Logistics has become an “integral component” of e-commerce business models as it is responsible for planning, control and flow of products from the point of origin to end-consumers, according to a new report by global consulting firm Research and Markets.
As a result, that’s spurring more acquisition activity in the trucking industry aimed at increasing “last mile” freight transport options.
The firm predicts that the global e-commerce logistics market will expand at a compound annual growth rate (CAGR) of 19.5% between 2017 and 2025.
The proliferation of the e-commerce sector and consequent rise in cross-border and international e-commerce trading activities is also cited as one of the major factors driving e-commerce logistics market worldwide.
Thus, rise in both intra-regional and cross-border trades are collectively contributing towards the growth of the e-commerce logistics market, Research and Markets said in its report. “With the expansion in breadth of offerings of e-commerce companies, reliable and robust logistic service is crucial for firms of all sizes,” the firm noted.
That trend is helping to spur more e-commerce focused acquisitions in trucking, such as the recent move by J.B. Hunt Transport Services to buy Special Logistics Dedicated LLC (SLD) and its affiliated entities for a reported $136 million.
“This acquisition will also allow our customers to deploy ‘big and bulky’ inventories into key markets, improving order fulfillment times for final mile deliveries and further enhancing our e-commerce delivery capabilities,” noted John Roberts, president and CEO of J.B. Hunt, in a statement.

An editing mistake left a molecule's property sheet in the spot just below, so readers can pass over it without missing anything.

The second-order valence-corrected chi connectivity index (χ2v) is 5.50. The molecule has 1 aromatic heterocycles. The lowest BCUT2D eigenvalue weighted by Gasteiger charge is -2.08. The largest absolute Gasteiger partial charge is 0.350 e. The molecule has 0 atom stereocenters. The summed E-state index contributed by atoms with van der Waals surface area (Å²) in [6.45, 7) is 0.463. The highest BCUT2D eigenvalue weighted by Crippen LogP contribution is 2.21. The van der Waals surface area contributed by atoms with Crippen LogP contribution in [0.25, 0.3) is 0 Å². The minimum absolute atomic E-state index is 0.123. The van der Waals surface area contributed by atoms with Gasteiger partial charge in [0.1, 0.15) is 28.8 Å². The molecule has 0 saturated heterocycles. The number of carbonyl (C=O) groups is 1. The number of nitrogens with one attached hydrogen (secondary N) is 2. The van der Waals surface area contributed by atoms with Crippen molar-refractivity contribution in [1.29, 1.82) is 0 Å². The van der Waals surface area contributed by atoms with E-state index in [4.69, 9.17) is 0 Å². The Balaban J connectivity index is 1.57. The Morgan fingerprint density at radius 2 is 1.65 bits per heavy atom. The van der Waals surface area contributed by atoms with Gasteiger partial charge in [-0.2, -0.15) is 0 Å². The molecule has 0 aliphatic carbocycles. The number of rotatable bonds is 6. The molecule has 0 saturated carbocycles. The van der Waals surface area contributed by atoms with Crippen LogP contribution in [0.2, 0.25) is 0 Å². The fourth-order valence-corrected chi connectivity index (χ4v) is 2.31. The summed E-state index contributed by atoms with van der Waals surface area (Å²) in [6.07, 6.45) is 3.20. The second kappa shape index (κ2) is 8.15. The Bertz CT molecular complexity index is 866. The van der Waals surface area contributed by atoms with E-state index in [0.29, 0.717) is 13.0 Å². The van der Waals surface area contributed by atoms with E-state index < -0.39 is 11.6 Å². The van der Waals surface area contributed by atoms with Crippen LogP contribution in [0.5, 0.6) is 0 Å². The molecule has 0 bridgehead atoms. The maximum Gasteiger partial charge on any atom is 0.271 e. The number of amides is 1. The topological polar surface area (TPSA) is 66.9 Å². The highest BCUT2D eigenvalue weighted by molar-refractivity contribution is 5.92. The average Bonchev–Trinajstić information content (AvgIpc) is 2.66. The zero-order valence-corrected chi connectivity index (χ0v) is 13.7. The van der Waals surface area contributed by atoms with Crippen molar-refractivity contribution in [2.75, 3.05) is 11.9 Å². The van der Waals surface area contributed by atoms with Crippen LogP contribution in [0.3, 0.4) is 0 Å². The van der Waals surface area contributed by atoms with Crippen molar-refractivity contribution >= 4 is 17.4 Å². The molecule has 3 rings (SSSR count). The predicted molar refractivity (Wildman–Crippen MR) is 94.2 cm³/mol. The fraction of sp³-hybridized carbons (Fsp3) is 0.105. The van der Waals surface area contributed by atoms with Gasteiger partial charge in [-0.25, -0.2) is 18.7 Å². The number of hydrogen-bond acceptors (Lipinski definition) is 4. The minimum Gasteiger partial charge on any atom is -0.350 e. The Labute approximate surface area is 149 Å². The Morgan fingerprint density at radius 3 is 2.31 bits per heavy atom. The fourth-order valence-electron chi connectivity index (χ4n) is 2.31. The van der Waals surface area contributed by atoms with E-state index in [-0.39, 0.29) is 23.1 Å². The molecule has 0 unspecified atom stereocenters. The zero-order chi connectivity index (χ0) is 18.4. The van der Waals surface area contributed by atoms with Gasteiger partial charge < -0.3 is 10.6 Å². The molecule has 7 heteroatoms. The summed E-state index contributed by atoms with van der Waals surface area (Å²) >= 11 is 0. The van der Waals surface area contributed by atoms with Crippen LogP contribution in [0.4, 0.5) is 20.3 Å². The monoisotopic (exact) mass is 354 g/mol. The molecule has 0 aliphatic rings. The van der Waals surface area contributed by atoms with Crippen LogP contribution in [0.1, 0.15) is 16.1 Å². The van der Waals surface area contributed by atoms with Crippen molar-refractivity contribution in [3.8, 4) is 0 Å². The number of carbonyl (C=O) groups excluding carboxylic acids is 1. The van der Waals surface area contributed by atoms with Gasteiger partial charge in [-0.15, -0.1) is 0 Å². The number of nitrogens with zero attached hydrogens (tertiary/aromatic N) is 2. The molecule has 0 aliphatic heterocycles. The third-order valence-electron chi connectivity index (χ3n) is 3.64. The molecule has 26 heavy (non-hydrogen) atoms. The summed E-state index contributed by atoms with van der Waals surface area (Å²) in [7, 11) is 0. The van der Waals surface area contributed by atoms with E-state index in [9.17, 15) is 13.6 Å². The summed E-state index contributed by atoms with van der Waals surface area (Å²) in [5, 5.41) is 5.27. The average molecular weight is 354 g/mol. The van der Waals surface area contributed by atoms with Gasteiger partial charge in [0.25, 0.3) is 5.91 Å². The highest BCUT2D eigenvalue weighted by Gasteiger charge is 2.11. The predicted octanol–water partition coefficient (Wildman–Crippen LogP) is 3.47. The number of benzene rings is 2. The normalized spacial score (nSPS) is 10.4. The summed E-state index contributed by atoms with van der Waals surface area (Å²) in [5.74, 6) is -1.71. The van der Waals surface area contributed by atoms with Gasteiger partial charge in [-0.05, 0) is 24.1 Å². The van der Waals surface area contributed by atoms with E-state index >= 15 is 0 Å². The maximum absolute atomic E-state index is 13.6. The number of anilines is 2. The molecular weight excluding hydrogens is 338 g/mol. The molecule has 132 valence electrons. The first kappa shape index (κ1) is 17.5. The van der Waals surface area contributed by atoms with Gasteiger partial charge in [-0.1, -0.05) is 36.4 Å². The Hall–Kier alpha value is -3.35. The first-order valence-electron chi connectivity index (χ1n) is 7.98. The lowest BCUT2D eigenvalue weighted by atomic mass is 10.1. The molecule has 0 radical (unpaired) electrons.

SLD provides pool distribution services throughout North America using 14 terminals and fulfillment centers and a fleet of over 850 pieces of equipment. Its service offerings include: dedicated transportation at both dedicated and multi-use sites; cross-docking and contract logistics; less-than-truckload product consolidation; commingled pool distribution; and a Texas-based intrastate 57-ft. dry van highway service.
Overall, e-commerce activity continues to increase rapidly, according to a report by Adobe Digital Insights. Between November 1st and December 31st last year, the firm said, online sales hit $91.7 billion – up 11% from $82.5 billion during the same period in 2015.
“E-commerce is not new but it has reached critical mass; it’s increasing 20% per year and is a destructive force most prominently in the retail sector,” Marianne Rowden, president & CEO of the American Association of Exporters & Importers (AAEI), explained in a recent conference call with reporters.
“The impact of this colossal growth on online sales is especially being felt in cross-border sales, affecting shippers, transport providers, and others,” she said.
And those challenges are only growing, noted Gary Barraco, director of product marketing for Amber Road, on the same call.
“The pace of change is only accelerating – redefining what it means to be ‘agile’ in supply chain operations,” he said. “Online [sales] grew by leaps and bounds [last year] especially emerging markets where low cost goods are hard to find in local shops.”
Barraco also noted sales of goods over the Internet is expected to be a $1 trillion business by 2020 and will comprise 13% of global trade by 2019. E-commerce alone will be worth $3.5 trillion by 2023, he added.
“The sheer size and potential of e-commerce sales are too lucrative to pass up,” Barraco stressed.